The RBNZ said it is also investigating another bank for AML/CTF breaches, though it did not name the institution in its latest enforcement report. Sources in New Zealand said this investigation was at an earlier stage and it was still unclear whether the investigation would lead to formal enforcement action.
The RBNZ said it would take enforcement action in cases where supervisors are “concerned about an entity’s non-compliance — for example, the non-compliance is material — or there is a pattern of non-compliance.” The supervision and enforcement teams work alongside each other on major cases.
“Enforcement investigates the matter and makes a recommendation as to what action to take, allowing the supervisor to continue to work with the entity to bring it into compliance,” the RBNZ said.
Hughes said TSB had marked itself as a candidate to be “first bank off the rank”, as it was given a formal warning by RBNZ back in 2016 for inadequacies in reviewing and updating its AML/CFT risk assessment.
“Once you’re in the system with a warning, there won’t often be a second warning. Having said that, there is nothing to suggest any actual money laundering took place — compared with, say, Westpac Australia and its LitePay wire transfers to the Philippines. As far as we can tell, TSB has had a massive remediation programme underway since 2019 and has made comments about constructive dialogue with the regulator. So although it is just a hunch, and nobody has yet even confirmed legal action is on foot, we might expect to see this enforcement action resolved by way of an agreed penalty outcome eventually.”– Gary Hughes, Barrister, Akarana Chambers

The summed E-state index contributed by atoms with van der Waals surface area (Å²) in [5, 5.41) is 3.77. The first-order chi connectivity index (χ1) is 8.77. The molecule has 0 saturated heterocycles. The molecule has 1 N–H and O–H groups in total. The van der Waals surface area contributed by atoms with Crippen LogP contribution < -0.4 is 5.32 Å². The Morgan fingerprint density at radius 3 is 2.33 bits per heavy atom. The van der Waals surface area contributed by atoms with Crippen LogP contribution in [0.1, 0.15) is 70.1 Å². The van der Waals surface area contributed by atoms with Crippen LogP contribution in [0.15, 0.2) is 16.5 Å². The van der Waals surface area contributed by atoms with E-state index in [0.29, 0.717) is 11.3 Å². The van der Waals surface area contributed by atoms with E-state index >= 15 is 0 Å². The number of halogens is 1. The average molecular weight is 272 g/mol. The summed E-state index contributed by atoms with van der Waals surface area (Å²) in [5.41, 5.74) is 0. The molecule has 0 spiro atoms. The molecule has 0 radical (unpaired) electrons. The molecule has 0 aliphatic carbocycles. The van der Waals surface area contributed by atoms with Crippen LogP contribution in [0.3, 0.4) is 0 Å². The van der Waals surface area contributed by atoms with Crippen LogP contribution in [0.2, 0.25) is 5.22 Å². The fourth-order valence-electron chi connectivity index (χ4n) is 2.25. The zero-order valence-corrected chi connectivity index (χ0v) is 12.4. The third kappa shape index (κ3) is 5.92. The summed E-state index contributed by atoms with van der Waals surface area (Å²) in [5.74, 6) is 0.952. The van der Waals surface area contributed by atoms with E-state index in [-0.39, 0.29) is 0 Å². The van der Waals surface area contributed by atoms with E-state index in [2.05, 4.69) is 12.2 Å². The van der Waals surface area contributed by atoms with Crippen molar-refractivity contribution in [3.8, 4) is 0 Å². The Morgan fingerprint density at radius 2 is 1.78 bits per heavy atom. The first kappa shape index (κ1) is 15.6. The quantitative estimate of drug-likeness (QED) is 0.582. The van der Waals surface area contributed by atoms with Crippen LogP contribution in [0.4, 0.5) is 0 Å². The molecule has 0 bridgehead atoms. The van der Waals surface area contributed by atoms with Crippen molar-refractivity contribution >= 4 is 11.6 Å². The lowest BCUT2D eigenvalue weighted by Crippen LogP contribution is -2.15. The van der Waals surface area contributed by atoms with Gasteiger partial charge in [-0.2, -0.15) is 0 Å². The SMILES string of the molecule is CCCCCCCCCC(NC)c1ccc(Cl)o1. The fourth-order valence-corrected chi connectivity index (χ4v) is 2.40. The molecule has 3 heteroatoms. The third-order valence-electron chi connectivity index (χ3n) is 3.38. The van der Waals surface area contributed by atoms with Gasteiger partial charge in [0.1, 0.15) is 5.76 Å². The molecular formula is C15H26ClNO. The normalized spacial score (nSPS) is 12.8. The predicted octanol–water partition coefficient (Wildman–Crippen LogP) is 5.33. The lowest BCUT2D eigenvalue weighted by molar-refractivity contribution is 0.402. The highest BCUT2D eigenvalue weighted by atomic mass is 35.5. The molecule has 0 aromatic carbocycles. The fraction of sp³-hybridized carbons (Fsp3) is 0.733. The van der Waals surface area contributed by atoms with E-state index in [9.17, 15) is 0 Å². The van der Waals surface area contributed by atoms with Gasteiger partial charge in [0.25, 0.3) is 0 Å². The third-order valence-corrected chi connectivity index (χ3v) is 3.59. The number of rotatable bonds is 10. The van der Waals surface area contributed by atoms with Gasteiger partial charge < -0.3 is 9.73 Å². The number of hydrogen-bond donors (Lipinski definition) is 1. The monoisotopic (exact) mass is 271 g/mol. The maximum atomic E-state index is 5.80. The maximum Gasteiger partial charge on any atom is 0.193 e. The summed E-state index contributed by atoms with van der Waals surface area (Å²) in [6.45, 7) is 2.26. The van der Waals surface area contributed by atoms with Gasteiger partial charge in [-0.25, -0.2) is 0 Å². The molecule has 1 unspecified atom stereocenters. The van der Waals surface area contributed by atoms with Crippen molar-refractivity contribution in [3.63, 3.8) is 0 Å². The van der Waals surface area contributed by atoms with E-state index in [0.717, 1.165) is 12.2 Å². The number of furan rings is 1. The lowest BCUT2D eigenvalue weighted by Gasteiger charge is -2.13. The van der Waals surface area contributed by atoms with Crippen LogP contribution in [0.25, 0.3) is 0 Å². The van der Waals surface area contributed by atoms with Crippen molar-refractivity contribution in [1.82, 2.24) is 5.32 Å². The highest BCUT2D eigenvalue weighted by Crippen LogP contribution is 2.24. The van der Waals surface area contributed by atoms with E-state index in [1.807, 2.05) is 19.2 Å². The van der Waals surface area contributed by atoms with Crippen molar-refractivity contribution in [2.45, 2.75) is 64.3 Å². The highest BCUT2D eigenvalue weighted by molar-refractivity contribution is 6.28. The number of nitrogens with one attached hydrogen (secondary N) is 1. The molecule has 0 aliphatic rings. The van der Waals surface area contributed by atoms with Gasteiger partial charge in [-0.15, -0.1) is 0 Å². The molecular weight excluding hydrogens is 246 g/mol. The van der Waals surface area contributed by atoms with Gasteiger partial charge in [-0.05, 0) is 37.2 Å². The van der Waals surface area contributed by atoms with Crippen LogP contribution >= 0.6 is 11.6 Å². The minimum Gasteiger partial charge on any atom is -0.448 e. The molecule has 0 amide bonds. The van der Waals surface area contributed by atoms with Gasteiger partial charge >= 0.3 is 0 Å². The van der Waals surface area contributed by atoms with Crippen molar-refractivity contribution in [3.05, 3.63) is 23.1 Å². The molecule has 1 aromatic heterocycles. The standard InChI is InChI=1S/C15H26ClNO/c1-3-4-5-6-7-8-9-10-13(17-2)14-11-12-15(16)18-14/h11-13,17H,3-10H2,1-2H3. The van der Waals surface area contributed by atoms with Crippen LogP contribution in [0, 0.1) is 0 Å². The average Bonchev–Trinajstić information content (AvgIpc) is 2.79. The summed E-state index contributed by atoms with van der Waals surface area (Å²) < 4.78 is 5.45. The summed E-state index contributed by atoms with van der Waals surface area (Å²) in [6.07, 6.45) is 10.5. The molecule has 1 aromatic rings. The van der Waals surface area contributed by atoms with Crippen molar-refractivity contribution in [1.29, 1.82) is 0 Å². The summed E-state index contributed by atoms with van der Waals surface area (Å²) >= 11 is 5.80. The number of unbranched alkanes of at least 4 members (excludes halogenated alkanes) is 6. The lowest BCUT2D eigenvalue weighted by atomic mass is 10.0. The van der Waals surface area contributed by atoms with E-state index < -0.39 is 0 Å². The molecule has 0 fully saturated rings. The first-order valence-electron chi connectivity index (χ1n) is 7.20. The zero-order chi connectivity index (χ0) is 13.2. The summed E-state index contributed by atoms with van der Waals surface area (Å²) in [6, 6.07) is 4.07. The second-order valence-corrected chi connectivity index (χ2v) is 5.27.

Transaction reporting under the Anti-Money Laundering and Countering Financing of Terrorism Act 2009 (AML/ CFT Act) continues to be a focus area for the Reserve Bank. In keeping with the tougher enforcement climate in Australia, banks have ramped up their pre-emptive reporting of breaches to the RBNZ.
A total of 8 banks in New Zealand have disclosed reporting compliance failures over the past 6 months. Most of the breaches involve failing to report prescribed transactions within 10 days, such as International Funds Transfers (IFTs) and Large Cash Transactions (LCTs).
“Most of these instances involved a small number of transactions and were due to technical error, human error, or coding error. However, prescribed transaction reporting (PTR) is an important requirement, and the Reserve Bank is continuing to investigate these issues,” it said.
Hughes cautioned that PTRs remain an area of “confusion and difficulty” for many reporting entities in the New Zealand market.
“During 2020 it has become apparent that even the three AML/CFT supervisors don’t quite agree on their interpretation of the technical aspects — and these may differ also from the Police Financial Intelligence Unit’s interpretations. This is really a messy area that’s crying out for some clarification.”
Gary Hughes has partnered with Thomson Reuters to develop an anti money laundering workflow tool, available for compliance professionals here.
This article, written by Nathan Lynch, was originally published by Thomson Reuters Regulatory Intelligence News.